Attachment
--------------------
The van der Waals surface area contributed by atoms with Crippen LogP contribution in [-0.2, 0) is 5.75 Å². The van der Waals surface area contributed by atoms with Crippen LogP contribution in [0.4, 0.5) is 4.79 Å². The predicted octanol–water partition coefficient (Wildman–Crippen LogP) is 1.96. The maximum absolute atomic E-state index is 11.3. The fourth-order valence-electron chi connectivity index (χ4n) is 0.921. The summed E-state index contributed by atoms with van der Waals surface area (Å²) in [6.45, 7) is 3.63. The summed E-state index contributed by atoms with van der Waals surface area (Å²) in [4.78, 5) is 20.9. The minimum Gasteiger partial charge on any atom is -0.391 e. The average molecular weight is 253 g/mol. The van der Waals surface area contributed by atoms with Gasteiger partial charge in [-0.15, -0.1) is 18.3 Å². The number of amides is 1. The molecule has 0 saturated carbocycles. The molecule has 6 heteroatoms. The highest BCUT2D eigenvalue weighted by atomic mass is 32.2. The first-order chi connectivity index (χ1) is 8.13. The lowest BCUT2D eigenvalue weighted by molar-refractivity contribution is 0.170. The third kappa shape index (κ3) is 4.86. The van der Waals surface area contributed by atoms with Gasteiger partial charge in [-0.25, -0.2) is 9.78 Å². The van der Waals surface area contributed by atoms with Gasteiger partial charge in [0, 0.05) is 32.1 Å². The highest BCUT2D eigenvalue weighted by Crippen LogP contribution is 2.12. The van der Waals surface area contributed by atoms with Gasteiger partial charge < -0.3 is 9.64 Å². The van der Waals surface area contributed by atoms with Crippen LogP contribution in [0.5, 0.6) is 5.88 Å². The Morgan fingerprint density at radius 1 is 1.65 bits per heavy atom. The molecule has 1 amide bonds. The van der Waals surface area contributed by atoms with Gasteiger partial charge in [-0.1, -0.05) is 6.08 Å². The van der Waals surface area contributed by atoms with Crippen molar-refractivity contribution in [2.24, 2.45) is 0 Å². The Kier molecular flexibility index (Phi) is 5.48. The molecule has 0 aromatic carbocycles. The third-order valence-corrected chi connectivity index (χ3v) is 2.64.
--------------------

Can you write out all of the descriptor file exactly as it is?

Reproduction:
The van der Waals surface area contributed by atoms with Crippen LogP contribution in [-0.2, 0) is 5.75 Å². The van der Waals surface area contributed by atoms with Crippen LogP contribution in [0.4, 0.5) is 4.79 Å². The predicted octanol–water partition coefficient (Wildman–Crippen LogP) is 1.96. The maximum absolute atomic E-state index is 11.3. The fourth-order valence-electron chi connectivity index (χ4n) is 0.921. The summed E-state index contributed by atoms with van der Waals surface area (Å²) in [6.45, 7) is 3.63. The summed E-state index contributed by atoms with van der Waals surface area (Å²) in [4.78, 5) is 20.9. The minimum Gasteiger partial charge on any atom is -0.391 e. The average molecular weight is 253 g/mol. The van der Waals surface area contributed by atoms with Gasteiger partial charge in [-0.15, -0.1) is 18.3 Å². The number of amides is 1. The molecule has 0 saturated carbocycles. The molecule has 6 heteroatoms. The highest BCUT2D eigenvalue weighted by atomic mass is 32.2. The first-order chi connectivity index (χ1) is 8.13. The lowest BCUT2D eigenvalue weighted by molar-refractivity contribution is 0.170. The third kappa shape index (κ3) is 4.86. The van der Waals surface area contributed by atoms with Gasteiger partial charge in [-0.25, -0.2) is 9.78 Å². The van der Waals surface area contributed by atoms with Gasteiger partial charge in [0, 0.05) is 32.1 Å². The highest BCUT2D eigenvalue weighted by Crippen LogP contribution is 2.12. The van der Waals surface area contributed by atoms with Gasteiger partial charge < -0.3 is 9.64 Å². The van der Waals surface area contributed by atoms with Crippen LogP contribution in [0.5, 0.6) is 5.88 Å². The Morgan fingerprint density at radius 1 is 1.65 bits per heavy atom. The molecule has 1 amide bonds. The van der Waals surface area contributed by atoms with Gasteiger partial charge in [-0.1, -0.05) is 6.08 Å². The van der Waals surface area contributed by atoms with Crippen molar-refractivity contribution in [2.24, 2.45) is 0 Å². The Kier molecular flexibility index (Phi) is 5.48. The molecule has 0 aromatic carbocycles. The third-order valence-corrected chi connectivity index (χ3v) is 2.64.